Back by popular demand, it’s another installment of the funniest hacker stock photos. Because I create security awareness training (and HIPAA security training too), I’m always in the hunt for hacker photos.
Hacker techniques have evolved over the years, and so have hacker stock photos. Now, many of them are created by AI. Whether created by humans or machines, they are generally quite ridiculous.
If you’re interested in the previous posts in this series see:
The Funniest Hacker Stock Photos 4.0
The Funniest Hacker Stock Photos 3.0
The Funniest Hacker Stock Photos 2.0
The Funniest Hacker Stock Photos 1.0
Hacker Stock Photo #1
I have no way to explain this one except that it is Barbie marketing gone wrong.
Hacker Stock Photo #2
Neon masks are the new “in” thing for hacking these days.
Hacker Stock Photo #3
This one was AI generated. I guess AI think that people need to be wired into something in order to work. Also, the AI thinks that there’s no need for eyes when hacking.
Hacker Stock Photo #4
Another AI-generated hacker image. Channeling the movie Ratatouille but with a mouse, I guess the caption on this should be: “Anyone can hack.”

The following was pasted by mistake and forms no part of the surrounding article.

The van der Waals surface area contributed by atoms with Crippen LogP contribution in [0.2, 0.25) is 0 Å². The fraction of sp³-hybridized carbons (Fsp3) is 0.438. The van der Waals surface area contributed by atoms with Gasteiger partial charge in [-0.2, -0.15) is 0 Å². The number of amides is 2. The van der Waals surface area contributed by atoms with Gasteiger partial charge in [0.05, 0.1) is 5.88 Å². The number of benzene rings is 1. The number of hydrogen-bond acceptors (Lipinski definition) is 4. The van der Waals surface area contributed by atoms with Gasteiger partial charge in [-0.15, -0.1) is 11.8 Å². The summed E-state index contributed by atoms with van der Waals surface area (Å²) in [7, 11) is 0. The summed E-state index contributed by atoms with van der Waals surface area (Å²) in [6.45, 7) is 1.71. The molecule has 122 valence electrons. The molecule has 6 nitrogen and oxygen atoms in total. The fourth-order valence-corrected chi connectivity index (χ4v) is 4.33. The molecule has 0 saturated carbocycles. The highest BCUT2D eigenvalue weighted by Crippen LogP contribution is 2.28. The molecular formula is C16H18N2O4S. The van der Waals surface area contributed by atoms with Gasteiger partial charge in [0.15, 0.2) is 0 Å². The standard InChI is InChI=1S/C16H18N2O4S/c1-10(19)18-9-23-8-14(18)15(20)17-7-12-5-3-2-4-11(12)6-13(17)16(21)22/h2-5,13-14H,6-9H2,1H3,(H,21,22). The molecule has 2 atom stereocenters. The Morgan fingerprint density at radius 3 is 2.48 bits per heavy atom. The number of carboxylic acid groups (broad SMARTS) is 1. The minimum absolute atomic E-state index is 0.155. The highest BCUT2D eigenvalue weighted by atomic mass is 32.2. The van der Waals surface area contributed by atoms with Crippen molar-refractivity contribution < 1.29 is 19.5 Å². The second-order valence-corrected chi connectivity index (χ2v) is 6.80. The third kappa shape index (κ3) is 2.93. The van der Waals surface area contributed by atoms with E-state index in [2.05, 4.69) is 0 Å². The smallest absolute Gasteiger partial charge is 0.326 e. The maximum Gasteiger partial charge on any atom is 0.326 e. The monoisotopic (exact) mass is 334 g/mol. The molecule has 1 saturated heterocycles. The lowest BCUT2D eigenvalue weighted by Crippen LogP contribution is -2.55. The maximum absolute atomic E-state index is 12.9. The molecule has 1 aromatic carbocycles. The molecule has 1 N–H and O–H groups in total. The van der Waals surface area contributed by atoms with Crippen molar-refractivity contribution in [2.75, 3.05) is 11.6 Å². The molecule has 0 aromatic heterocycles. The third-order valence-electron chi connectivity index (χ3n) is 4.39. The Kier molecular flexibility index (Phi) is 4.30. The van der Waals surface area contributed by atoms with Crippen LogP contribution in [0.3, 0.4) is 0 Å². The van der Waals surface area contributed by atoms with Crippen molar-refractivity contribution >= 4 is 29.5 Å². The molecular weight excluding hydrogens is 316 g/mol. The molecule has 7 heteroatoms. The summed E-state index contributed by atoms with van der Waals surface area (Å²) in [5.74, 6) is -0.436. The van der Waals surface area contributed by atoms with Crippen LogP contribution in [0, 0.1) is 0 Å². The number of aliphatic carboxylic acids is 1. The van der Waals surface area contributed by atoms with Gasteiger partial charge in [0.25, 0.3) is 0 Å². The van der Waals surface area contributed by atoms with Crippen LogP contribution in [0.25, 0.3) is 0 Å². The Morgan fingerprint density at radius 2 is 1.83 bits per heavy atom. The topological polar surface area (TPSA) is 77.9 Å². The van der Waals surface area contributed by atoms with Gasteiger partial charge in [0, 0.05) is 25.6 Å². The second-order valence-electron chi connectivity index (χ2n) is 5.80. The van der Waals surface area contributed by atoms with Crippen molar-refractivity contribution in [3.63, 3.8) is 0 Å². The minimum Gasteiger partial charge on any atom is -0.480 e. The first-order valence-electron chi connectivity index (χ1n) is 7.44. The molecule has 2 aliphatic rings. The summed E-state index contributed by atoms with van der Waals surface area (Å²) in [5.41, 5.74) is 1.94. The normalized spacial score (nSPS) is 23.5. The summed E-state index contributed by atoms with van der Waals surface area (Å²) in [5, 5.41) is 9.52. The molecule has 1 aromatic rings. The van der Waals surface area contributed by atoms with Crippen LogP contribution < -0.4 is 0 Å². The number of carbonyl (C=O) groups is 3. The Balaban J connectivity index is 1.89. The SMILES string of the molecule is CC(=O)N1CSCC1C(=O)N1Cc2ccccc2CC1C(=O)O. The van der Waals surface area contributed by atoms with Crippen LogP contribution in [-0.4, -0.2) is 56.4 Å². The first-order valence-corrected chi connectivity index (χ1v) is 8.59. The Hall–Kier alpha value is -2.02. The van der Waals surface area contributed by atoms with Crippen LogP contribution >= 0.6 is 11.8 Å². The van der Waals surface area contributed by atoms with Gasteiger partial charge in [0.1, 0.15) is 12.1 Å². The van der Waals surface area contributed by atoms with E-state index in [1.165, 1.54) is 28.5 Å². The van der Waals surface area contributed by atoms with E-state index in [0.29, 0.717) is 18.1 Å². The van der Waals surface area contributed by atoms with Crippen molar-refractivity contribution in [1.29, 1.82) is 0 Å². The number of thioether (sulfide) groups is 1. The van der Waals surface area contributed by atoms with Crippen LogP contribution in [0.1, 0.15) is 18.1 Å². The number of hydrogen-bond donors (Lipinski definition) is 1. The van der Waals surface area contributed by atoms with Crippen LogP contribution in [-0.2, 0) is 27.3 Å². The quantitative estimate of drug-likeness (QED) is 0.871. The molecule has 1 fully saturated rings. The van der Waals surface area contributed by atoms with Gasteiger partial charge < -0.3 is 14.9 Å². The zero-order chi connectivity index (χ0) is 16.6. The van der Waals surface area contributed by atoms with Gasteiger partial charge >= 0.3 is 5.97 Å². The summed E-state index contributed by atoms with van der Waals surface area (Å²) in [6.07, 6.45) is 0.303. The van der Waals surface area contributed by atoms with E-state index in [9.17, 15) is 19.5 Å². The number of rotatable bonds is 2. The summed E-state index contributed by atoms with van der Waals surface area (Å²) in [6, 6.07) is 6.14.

Hacker Stock Photo #5
Another AI-generated image. Apparently, AI thinks that dogs can hack too.
Hacker Stock Photo #6
Of course cats can be hackers . . . or, more accurately, all cats are hackers.
Hacker Stock Photo #7
Another one generated by AI. Looks like the algorithm was trained on lots of Pixar movies.
Hacker Stock Photo #8
This one is also generated by AI. I think the algorithm must have been trained on Donnie Darko.
Hacker Stock Photo #9
Cutest hacker ever.
Hacker Stock Photo #10
As I said above, all cats are hackers. This one is mad at the world – we need some catnip pronto! This image was generated by AI. Notice the whiskers look like unfolded paperclips . . . and look at the frightening paws! Yikes!
Hacker Stock Photo #11
Another Barbie marketing tie-in — generated by AI! I think this algorithm was trained on lions, hipsters, and Barbie.
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Professor Daniel J. Solove is a law professor at George Washington University Law School. Through his company, TeachPrivacy, he has created the largest library of computer-based privacy and data security training, with more than 150 courses.
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